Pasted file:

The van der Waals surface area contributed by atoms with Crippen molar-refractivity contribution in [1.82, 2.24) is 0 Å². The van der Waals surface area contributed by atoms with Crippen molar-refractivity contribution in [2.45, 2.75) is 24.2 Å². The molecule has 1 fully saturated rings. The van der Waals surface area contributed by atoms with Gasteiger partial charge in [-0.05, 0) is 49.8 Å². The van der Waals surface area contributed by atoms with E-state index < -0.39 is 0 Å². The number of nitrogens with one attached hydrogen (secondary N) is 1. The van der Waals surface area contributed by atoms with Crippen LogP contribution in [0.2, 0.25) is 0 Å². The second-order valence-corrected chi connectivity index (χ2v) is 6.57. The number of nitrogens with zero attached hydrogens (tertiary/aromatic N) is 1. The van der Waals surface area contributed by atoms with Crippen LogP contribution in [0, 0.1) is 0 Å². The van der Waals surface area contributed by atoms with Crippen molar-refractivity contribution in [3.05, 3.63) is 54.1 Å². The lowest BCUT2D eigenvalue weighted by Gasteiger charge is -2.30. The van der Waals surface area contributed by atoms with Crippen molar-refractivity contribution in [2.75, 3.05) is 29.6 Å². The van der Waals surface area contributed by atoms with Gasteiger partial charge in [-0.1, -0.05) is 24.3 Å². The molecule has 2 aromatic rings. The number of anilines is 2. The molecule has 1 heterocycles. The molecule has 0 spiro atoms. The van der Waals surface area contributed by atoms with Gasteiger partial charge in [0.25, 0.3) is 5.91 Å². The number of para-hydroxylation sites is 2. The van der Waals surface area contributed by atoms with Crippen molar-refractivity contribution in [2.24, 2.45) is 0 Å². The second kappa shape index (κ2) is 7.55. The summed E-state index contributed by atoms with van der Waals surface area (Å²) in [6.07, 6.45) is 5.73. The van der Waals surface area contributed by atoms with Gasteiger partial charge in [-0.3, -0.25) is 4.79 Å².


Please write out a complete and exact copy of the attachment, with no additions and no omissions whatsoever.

The van der Waals surface area contributed by atoms with Crippen molar-refractivity contribution in [1.82, 2.24) is 0 Å². The van der Waals surface area contributed by atoms with Crippen molar-refractivity contribution in [2.45, 2.75) is 24.2 Å². The molecule has 1 fully saturated rings. The van der Waals surface area contributed by atoms with Gasteiger partial charge in [-0.05, 0) is 49.8 Å². The van der Waals surface area contributed by atoms with E-state index < -0.39 is 0 Å². The number of nitrogens with one attached hydrogen (secondary N) is 1. The van der Waals surface area contributed by atoms with Crippen LogP contribution in [0.2, 0.25) is 0 Å². The second-order valence-corrected chi connectivity index (χ2v) is 6.57. The number of nitrogens with zero attached hydrogens (tertiary/aromatic N) is 1. The van der Waals surface area contributed by atoms with Crippen LogP contribution in [0, 0.1) is 0 Å². The van der Waals surface area contributed by atoms with Crippen molar-refractivity contribution in [3.05, 3.63) is 54.1 Å². The lowest BCUT2D eigenvalue weighted by Gasteiger charge is -2.30. The van der Waals surface area contributed by atoms with Crippen molar-refractivity contribution in [2.75, 3.05) is 29.6 Å². The van der Waals surface area contributed by atoms with Gasteiger partial charge in [-0.1, -0.05) is 24.3 Å². The molecule has 2 aromatic rings. The number of anilines is 2. The molecule has 1 heterocycles. The molecule has 0 spiro atoms. The van der Waals surface area contributed by atoms with Gasteiger partial charge in [0.25, 0.3) is 5.91 Å². The number of para-hydroxylation sites is 2. The van der Waals surface area contributed by atoms with Crippen molar-refractivity contribution in [2.24, 2.45) is 0 Å². The second kappa shape index (κ2) is 7.55. The summed E-state index contributed by atoms with van der Waals surface area (Å²) in [6.07, 6.45) is 5.73. The van der Waals surface area contributed by atoms with Gasteiger partial charge in [-0.3, -0.25) is 4.79 Å².